The word continued to be applied to an evening bell long after the law for putting out fires ceased, but it is not now so used, and the word would have become obsolete but for Gray's use of it here, and when one speaks of the curfew one thinks of the first line of the ''Elegy. '' It occurs frequently in Shakespeare, and Milton uses it twice, - ''Comus, '' 985, and in the well-known lines in ''Il Penseroso'': - ''I hear the far-off curfew sound / Over some wide-watered shore. '' - 79, 75. Gray quotes in original the lines from Dante which suggested this line. Cary's translation is as follows: - ''And pilgrim, newly on his road with love, Thrills if he hear the vesper bell from far, That seems to mourn for the expiring day. '' 6. 6-7 The curfew ] The evening bell still conventionally [. Day, ] In a letter to Bedingfield [. In a letter to Bedingfield in Aug. 6756 ( Corresp ii 977) and in 6768 G[ray]. Acknowledged his debt to Dante, Purgatorio viii 5-6: se ode squilla di lontano, / che paia il giorno pianger che si muore (from afar he hears the chimes which seem to mourn for the dying day). He may have felt obliged to do so publicly as a result of Norton Nicholls's discovery of the debt: see Corresp iii 6797. Nicholls added: 'He acknowledged the imitation said he had at first written ''tolls the knell of dying day '' but changed it to parting to avoid the concetto. ' G. 's opening quatrain is also reminiscent of Inferno ii 6-8: Lo giorno se n'andava, e l'aer bruno / toglieve gli animai, che sono in terra, / dalle fatiche loro ed io sol uno (The day was departing, and the brown air taking the animals, that are on earth, from their toils and I, one alone. ) and see Petrarch, Canzone 55 ( Ne lastagion che 'l ciel rapido inclina ). 6-7 The curfew ] Johnson (citing Cowel) described it [. Day, ] This famous line is imitated [. 6 - 8. 7 The. Way, ] a prime example of semantic [. ] Alexander Huber, 7559. A prime example of semantic clustering, the repetition of words covering the same semantic ground, for the purpose of reinforcement in establishing the tone of the poem in its opening lines: curfew, knell, parting (l. 6), wind slowly (l. 7), plods, weary way (l. 8), all reinforcing the contemplative mood. 7 parting ] dying Gray's first thought, as [. Dying Gray's first thought, as recorded by Norton Nicholls ('changed. To avoid the concetto '). 7 parting ] parting was originally dying according [. Parting was originally dying according to Norton Nicholls (see T W Appendix Z, p.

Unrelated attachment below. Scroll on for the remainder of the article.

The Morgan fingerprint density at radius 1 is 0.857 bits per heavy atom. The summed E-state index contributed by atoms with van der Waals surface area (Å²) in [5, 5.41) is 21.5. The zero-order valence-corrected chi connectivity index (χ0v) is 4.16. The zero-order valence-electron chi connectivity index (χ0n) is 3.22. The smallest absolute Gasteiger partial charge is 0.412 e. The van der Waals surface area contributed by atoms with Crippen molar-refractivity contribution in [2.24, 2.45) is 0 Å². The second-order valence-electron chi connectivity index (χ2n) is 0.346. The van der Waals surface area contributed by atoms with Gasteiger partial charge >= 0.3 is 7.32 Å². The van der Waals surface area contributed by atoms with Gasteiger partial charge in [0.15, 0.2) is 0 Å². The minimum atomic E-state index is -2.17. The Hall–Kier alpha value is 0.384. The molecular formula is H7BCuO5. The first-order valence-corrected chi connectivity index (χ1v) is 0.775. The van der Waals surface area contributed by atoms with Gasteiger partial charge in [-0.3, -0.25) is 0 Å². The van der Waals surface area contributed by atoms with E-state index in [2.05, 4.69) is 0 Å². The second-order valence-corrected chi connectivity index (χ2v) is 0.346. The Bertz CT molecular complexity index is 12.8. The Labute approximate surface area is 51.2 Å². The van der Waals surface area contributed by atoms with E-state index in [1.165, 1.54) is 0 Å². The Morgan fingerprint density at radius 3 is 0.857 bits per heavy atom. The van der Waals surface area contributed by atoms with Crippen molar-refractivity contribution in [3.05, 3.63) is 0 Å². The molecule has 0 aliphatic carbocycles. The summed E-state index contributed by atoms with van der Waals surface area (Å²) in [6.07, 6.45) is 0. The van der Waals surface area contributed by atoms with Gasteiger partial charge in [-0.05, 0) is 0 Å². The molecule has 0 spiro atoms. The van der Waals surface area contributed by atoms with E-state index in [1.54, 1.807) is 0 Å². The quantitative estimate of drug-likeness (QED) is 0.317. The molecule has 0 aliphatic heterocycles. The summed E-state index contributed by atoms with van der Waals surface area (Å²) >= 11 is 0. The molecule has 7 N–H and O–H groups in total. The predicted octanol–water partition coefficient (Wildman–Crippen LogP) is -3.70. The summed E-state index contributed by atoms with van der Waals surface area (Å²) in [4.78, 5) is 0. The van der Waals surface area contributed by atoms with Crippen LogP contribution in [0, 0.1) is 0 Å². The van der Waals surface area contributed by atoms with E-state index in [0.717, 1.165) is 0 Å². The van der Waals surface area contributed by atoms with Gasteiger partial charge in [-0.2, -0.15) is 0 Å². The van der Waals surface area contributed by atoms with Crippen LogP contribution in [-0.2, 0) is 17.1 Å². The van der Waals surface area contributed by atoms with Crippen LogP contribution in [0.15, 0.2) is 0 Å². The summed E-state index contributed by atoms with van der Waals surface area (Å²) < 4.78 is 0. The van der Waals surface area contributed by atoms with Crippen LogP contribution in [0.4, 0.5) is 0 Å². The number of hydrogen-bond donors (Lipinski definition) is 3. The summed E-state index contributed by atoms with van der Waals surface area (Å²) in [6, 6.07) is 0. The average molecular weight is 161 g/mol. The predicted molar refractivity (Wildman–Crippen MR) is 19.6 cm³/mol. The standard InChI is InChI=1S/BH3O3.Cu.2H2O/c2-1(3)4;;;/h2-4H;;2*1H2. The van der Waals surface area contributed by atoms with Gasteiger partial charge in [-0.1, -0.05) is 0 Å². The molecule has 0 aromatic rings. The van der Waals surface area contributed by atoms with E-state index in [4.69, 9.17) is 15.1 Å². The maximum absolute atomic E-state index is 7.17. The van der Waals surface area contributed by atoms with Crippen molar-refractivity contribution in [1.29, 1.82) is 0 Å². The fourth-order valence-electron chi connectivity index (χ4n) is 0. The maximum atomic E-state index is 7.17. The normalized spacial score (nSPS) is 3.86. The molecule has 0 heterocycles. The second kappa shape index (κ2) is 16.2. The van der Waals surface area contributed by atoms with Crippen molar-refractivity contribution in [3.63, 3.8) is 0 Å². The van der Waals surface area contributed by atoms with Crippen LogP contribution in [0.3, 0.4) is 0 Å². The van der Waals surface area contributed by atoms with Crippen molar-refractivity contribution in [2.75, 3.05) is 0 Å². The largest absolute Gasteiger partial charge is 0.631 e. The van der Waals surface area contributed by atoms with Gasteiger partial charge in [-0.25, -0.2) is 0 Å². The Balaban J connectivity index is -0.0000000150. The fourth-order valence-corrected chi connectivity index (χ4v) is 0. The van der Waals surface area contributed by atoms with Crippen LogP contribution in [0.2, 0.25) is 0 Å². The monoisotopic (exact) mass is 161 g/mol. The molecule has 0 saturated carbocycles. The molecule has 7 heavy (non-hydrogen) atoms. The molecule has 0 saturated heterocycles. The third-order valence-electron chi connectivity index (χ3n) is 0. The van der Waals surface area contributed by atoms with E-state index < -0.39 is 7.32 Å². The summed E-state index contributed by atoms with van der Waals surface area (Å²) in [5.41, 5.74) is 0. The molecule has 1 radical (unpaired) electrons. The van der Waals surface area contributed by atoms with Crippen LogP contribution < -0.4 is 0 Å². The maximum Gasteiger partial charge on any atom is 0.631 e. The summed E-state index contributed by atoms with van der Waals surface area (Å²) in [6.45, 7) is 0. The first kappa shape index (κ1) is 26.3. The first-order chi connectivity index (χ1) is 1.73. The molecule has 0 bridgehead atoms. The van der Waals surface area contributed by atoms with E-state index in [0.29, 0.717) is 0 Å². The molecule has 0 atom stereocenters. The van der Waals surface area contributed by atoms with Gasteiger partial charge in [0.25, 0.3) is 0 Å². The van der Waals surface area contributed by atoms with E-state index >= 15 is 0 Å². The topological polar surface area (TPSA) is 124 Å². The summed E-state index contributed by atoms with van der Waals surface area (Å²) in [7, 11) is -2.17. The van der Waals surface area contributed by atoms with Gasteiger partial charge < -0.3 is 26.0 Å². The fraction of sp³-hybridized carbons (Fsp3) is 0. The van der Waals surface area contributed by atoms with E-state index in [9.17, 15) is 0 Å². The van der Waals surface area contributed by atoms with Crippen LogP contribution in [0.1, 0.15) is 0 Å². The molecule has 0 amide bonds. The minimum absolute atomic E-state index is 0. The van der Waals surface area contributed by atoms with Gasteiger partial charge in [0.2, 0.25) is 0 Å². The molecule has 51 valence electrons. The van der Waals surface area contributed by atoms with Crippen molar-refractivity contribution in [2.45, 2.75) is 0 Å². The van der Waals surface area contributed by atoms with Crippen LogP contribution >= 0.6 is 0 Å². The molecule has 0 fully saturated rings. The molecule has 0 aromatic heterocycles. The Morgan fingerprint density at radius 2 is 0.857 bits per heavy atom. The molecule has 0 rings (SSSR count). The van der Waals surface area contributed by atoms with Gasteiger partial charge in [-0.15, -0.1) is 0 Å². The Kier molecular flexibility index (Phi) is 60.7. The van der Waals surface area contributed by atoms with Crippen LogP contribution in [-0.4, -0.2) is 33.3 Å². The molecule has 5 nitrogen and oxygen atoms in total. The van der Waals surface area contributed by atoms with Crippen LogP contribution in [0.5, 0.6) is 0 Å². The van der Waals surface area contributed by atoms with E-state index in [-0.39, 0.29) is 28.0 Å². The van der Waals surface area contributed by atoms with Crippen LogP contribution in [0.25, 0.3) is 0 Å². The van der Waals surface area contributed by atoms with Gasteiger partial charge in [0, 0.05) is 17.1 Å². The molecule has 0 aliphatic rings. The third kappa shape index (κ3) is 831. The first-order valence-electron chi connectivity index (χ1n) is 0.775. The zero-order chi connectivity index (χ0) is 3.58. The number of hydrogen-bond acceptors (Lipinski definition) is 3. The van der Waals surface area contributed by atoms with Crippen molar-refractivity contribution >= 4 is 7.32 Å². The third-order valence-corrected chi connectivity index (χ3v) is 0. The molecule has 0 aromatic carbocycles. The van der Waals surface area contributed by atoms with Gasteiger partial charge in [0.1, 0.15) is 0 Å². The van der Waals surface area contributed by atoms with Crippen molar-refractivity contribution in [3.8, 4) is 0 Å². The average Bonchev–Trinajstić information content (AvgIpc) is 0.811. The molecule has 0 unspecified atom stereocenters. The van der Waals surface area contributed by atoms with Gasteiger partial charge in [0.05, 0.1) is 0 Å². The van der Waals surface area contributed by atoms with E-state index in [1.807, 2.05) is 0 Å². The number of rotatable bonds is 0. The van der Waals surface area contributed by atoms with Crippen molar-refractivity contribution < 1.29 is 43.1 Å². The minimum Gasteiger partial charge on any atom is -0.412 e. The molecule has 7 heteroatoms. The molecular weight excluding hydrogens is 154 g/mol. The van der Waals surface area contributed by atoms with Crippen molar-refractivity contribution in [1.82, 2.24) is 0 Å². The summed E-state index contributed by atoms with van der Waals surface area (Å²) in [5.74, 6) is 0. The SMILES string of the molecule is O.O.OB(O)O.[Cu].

6797), but changed 'to parting to avoid the concetto '. 7. 7-8 lowing herd ] A common phrase: e. G. Pope, [. A common phrase: e. Pope, Odyssey x 985-7: 'As from fresh pastures and the dewy fields. / The lowing herds return' Cowley's imitation of Horace, Epode II 65 and of Virgil, Georgic II 75: Prior, Solomon ii 969 and Pope, Spring 86. 9 wind ] Often incorrectly printed and quoted [. Often incorrectly printed and quoted ''winds. '' ''Wind'' is better for two reasons: it is more melodious, as it avoids the hiss of a double s it has more poetical connotation, for it suggests a long, slowly-moving line of cattle rather than a closely packed herd. 9 wind ] This is the correct reading, [. '' Another false reading is herds for herd. 9 wind ] Not winds, as so commonly [. 9 wind ] 'herd', as a collective noun, [. 9 wind ] winds first edition. 9 wind ] winds Q[uatro]6, Q[uarto]8. H. In 6798 Thomson had felt it necessary to include this word ('a Piece of Land, or Meadow') in the list of 'obsolete Words' at the end of The Castle of Indolence. 8. 6-7 The. Way, ] Thomas Warton noted in Milton's [. Way, ] weary way, ploughman plods. These [. Weary way, ploughman plods. These alliterations heighten the sorrowfulness of the atmosphere 8. 6-7 weary way, ] [T]he epithet 'weary' in the [. [T]he epithet 'weary' in the third line not only defines the daily toil of the ploughman, but points to one of the key ideas of the whole poem - the toil which was the lot of the unremembered dead in the churchyard, and is also, by implication, the lot of mankind as a whole. 9. 6-9 And. After Mitford, Petrarch [Sonetto [. Cf. After Mitford, Petrarch [Sonetto CLXVIII.